GRAND RAPIDS (WZZM) -- There's a sense of urgency leading up to the start of classes in the Grand Rapids Public School District.
Administrators say they're losing male students, especially young black men.
That's why Wednesday night, the district brought in a nationally acclaimed author and principal to help fix whathe calls an "attitude gap."
Baruti Kafele is a best-selling author, Milken Award educator, and expert in helping young men who live in urban environments overcome the barriers that are holding them back from success.
"Dropping out of school, constant suspenions and expulsions, murder, drugs, gangs,"Kafele said to WZZM 13 in an interview.
To the young men that are leaving Grand Rapids Public Schools, Kafele and the district have a new plan for you.
"We are going to make a difference for all of our African- American, Latino, Caucasian men, because they deserve the very best," said a GRPS educator, pumping up the crowd Wednesday night. "All hands on deck."
"All Hands on Deck" is the theme GRPS is using to encourage administrators, teachers and parents to try and find a way to keep boys of all ages in school.
Ottawa Hills High School, where the rally and speech by Kafele took place, saw its graduation rate slip from 65 percent in 2011, to 55 percent in 2012. That's not all due to boys leaving, but Teresa Weatherall-Neal says it's time for a concrete solution to the problem.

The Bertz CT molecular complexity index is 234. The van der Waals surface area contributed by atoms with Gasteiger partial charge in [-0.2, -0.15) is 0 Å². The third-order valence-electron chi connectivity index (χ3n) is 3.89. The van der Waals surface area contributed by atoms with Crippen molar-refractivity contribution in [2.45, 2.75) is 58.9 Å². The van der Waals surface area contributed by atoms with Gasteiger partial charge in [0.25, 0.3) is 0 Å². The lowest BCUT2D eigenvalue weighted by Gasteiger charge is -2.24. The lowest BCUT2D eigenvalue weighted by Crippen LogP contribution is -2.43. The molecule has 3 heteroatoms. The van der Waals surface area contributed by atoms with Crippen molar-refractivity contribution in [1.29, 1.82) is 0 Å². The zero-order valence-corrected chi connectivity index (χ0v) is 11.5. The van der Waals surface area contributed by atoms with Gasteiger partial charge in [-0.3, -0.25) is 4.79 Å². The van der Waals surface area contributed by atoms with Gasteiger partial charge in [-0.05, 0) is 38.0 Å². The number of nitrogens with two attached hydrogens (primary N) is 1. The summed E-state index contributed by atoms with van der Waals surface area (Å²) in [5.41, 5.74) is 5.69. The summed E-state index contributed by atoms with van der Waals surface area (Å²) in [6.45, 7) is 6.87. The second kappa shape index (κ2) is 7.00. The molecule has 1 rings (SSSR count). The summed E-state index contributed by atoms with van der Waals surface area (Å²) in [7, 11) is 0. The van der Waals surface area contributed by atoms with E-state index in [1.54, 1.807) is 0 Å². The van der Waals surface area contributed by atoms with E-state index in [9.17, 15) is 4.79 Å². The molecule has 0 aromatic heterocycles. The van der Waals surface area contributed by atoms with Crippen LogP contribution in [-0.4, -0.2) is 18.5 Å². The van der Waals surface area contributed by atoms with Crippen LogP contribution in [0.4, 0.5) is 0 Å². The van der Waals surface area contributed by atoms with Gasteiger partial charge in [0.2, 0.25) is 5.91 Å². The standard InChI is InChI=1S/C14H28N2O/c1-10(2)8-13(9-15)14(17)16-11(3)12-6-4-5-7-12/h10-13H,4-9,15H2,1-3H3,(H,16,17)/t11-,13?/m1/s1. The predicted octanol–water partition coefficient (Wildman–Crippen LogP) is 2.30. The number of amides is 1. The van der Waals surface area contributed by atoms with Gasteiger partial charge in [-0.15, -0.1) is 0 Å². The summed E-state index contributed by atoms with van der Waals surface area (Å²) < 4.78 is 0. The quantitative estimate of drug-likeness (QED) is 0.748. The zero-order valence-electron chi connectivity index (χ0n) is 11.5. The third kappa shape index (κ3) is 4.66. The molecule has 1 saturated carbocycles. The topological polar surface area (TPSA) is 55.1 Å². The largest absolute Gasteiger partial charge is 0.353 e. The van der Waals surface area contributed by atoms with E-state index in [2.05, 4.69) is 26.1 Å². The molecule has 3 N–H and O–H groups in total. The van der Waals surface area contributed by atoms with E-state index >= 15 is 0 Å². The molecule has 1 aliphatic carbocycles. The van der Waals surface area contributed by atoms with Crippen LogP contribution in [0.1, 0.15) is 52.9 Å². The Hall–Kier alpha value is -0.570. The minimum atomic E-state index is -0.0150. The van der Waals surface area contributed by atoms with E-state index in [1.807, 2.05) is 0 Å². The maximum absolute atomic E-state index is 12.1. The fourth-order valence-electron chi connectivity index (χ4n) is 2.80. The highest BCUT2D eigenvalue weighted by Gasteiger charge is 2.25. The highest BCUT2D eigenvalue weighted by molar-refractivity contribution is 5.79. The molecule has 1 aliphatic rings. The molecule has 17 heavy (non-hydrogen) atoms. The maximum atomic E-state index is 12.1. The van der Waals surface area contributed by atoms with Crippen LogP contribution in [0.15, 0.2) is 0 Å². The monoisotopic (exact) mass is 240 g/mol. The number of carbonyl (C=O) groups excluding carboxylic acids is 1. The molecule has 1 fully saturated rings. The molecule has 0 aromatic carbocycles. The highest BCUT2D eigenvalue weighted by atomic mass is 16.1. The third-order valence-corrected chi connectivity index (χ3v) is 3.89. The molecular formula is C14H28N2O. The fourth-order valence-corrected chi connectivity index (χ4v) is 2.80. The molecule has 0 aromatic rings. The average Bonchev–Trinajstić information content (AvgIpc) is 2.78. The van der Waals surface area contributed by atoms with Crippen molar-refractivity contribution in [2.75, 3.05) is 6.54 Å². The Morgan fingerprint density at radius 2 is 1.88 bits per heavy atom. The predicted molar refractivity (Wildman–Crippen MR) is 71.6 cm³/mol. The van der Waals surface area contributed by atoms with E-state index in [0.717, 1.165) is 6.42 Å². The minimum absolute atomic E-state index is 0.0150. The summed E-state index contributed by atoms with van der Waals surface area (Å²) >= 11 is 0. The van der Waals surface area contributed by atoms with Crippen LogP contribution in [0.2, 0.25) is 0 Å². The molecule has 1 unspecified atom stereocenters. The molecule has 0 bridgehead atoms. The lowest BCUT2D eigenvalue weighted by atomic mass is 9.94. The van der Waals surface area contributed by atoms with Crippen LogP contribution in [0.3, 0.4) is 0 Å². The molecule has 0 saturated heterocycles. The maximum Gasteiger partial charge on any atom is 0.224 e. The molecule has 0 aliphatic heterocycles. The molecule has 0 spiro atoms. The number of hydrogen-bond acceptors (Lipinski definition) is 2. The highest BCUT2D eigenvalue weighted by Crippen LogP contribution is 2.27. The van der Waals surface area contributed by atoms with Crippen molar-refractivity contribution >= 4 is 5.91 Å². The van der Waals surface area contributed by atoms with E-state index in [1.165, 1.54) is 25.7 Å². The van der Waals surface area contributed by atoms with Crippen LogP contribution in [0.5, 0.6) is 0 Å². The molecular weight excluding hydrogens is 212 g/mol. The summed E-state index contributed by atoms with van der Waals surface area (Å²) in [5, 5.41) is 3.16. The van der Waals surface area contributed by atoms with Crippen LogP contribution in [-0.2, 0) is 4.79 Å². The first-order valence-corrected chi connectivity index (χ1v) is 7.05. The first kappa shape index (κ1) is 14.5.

"We don't quite understand what it takes to educate boys, and how do we turn them off at a very early age," she said.
Kafele says schools are starting tolose boys when they're in kindergarten.
"Because there's just not enough emphasis on making those connections with them, particularly coming from the home," he said.
This is Kafele's advice: "Stop focusing solely on the achievement gap, and begin to look at what I call the attitude gap."
He calls this the difference between those students who have the will to succeed and those who don't.
"Help him to develop a will, he's already bright," he said.
He applauds the district for taking the next step towards what he calls "manhood development:" school uniforms. Ottawa Hills High parent DaTasha Merritt is all for them.
"These kids live in this hip-hop culture and they try to look the part, and then you start from looking the part to being the part, and it perpetuates the violence," she said.
"We can now look at our books and look at our education and our futures," said Kafele, when students wear uniforms.
First, he says, it takes parents and teachers who understand they have to lead.
Weatherall-Neal says parents are crucial to keeping boys in school. She says schools need children in class everyday andon time.